Wednesday, June 22, 2016

A close-run thing...French and Dutch sailing ship action in 1796.

The date is June 21st, 1796.  France is in the throes of revolution and the Terror, and her armies are trying to gobble up territory around her borders.  The Revolutionary Government has decided to send the French navy to test the willingness of the tiny Dutch Republic to fight, rather than submit to France's control.  The fleet is not a large one, but then no admiral wants to risk failure and the wrath of the Directory...and the guillotine!

Admiral Malcolm deBailey, an English Scotsman seeking fame and fortune, has volunteered to take a fleet to capture or destroy a Dutch fleet that has taken advantage of the British navy mutinies to scour the seas for some privateer booty of their own.  He has under his command the Tonnant (74), Neptune (74), Aigle (64), Berwick (64), and a lone scouting frigate, the Sybille (36).  The sure-minded Brit has decided to engage two Dutch squadrons: first, under Commodore Bingham, the Brutus (64), Wasenaar (68), and the Argo (40); second, under Captain Eubanks, are the Haarlem (54), Erfprins (54), Delft (50) and Amphitrite (36). 

The game is called Form on The Admiral's Wake, written by my friend Brian Dewitt.  They use hexes for movement, and game mechanics are controlled by cards that are shuffled and turned in each game turn.  The rules are very simple...literally two pages...and in my opinion are a blast to play.  I truly get caught up in anxiety and anticipation waiting for just the right card to come up so I can pull off my tactical masterpieces on the table.  There are cards specific to each nationality, and cards that apply to all at once.  Some cards are move only, some are turn only (which is indeed separate from movement), some allow reloads for crack/elite crews, some for all get the idea.  Some nationalities have more cards than others; I'm assuming Brian did his usual thorough research in coming up with the fact that the British and Americans reload faster than others, move more often than others, while the Spanish and Russians move less often than most.  French are pretty average, as are the Dutch.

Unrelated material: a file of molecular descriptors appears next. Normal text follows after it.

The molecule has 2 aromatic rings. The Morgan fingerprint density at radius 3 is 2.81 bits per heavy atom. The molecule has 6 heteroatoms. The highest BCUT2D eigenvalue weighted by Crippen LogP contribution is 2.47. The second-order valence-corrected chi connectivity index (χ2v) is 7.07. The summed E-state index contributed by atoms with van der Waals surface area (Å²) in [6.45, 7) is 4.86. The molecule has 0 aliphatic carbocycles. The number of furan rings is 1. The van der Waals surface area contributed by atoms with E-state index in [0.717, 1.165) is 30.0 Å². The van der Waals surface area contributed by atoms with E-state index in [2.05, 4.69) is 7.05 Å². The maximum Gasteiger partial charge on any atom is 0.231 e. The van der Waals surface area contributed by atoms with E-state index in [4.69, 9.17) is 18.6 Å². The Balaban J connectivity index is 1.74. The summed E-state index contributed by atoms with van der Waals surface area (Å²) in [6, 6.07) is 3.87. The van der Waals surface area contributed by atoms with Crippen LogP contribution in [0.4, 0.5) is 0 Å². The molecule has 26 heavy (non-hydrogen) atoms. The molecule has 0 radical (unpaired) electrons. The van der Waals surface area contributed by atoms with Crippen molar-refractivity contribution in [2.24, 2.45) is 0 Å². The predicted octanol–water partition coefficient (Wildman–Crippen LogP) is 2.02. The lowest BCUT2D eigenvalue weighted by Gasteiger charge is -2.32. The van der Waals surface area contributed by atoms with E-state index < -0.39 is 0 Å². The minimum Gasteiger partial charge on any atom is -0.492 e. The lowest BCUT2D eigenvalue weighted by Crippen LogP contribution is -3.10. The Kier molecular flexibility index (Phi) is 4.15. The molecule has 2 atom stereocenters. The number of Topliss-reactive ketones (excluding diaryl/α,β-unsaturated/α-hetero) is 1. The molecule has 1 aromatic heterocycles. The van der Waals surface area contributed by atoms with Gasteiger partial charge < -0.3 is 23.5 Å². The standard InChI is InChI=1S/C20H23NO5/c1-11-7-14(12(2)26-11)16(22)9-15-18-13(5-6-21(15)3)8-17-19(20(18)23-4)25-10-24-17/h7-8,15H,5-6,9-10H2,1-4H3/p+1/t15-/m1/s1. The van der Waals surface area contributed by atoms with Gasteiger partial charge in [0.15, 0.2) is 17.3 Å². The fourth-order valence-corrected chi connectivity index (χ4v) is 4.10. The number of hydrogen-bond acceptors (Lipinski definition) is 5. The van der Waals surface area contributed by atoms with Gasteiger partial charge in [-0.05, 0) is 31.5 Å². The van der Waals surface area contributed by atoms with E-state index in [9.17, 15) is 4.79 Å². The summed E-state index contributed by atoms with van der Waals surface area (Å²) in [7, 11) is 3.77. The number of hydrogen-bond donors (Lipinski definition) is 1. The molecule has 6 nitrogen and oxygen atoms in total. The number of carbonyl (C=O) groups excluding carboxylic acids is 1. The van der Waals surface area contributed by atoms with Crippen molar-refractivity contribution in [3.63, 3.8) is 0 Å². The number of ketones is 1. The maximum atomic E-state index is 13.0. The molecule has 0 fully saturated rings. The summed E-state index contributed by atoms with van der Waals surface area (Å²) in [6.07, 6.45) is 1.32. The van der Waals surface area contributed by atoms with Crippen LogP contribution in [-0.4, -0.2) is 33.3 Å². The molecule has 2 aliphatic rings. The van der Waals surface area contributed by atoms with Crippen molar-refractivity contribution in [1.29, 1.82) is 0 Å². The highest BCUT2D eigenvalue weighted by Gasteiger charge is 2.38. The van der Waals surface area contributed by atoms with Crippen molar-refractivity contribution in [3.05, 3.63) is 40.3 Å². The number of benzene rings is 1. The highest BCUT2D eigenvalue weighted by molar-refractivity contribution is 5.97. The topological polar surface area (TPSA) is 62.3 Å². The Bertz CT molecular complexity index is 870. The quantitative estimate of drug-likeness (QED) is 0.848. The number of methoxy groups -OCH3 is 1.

This was our weekly gaming get-together, although this week only three of us could make it.  We've played the rules before, so the game went quick.  We set up with the French under Malcolm on a reaching position and running on course to cross the Dutch line.  The Dutch under Ron and Rob were also reaching before the wind.  Things went fairly evenly for the first turn; the French came down towards us and we moved towards them waiting to see who turned first.  I didn't bother to take photos at the beginning of the game because it really didn't seem like it would be much to see...Malcolm would ride down, cross our T, we'd founder around and laugh and then game over for the Dutch.  However, as you roll at the end of each turn for wind direction change, Ron rolled and sure enough, the wind shifted one hex-side the French were running down upon the Dutch and we were close-hauled...crap!!  Now there was no doubt that the French, with the wind behind them, would easily pull well into position to cross the Dutch T.  We were separated into two squadrons, with Commodore Bingham ahead and to windward of Captain Eubanks. Ron was in place to take the worst of the cannon my mind I was hoping Malcolm would be so busy pounding Ron that I could slip around the front of his line and take out his lead ship (or two!).